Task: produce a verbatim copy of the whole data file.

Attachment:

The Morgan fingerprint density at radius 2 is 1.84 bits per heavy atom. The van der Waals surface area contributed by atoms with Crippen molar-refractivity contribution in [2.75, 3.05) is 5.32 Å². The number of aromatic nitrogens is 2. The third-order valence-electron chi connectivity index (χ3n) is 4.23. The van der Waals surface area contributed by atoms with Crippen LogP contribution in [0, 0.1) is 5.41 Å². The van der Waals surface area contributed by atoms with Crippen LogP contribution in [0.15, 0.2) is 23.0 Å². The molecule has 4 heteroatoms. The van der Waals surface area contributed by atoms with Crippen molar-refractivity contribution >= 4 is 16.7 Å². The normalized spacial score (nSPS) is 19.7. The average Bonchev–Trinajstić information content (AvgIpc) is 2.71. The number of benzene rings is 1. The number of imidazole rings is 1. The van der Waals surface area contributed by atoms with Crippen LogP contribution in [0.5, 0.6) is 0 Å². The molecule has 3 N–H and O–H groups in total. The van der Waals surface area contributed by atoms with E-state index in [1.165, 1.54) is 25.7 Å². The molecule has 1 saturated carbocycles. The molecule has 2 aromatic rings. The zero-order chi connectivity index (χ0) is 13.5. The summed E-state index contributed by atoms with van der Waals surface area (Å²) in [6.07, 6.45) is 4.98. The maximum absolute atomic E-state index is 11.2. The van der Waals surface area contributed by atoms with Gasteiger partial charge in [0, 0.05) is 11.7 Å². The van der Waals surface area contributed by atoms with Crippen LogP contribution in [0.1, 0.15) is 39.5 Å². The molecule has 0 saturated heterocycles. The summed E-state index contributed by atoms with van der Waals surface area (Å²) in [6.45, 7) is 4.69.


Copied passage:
The Morgan fingerprint density at radius 2 is 1.84 bits per heavy atom. The van der Waals surface area contributed by atoms with Crippen molar-refractivity contribution in [2.75, 3.05) is 5.32 Å². The number of aromatic nitrogens is 2. The third-order valence-electron chi connectivity index (χ3n) is 4.23. The van der Waals surface area contributed by atoms with Crippen LogP contribution in [0, 0.1) is 5.41 Å². The van der Waals surface area contributed by atoms with Crippen LogP contribution in [0.15, 0.2) is 23.0 Å². The molecule has 4 heteroatoms. The van der Waals surface area contributed by atoms with Crippen molar-refractivity contribution >= 4 is 16.7 Å². The normalized spacial score (nSPS) is 19.7. The average Bonchev–Trinajstić information content (AvgIpc) is 2.71. The number of benzene rings is 1. The number of imidazole rings is 1. The van der Waals surface area contributed by atoms with Crippen LogP contribution in [0.5, 0.6) is 0 Å². The molecule has 3 N–H and O–H groups in total. The van der Waals surface area contributed by atoms with E-state index in [1.165, 1.54) is 25.7 Å². The molecule has 1 saturated carbocycles. The molecule has 2 aromatic rings. The zero-order chi connectivity index (χ0) is 13.5. The summed E-state index contributed by atoms with van der Waals surface area (Å²) in [6.07, 6.45) is 4.98. The maximum absolute atomic E-state index is 11.2. The van der Waals surface area contributed by atoms with Gasteiger partial charge in [0, 0.05) is 11.7 Å². The van der Waals surface area contributed by atoms with Crippen LogP contribution in [0.1, 0.15) is 39.5 Å². The molecule has 0 saturated heterocycles. The summed E-state index contributed by atoms with van der Waals surface area (Å²) in [6.45, 7) is 4.69.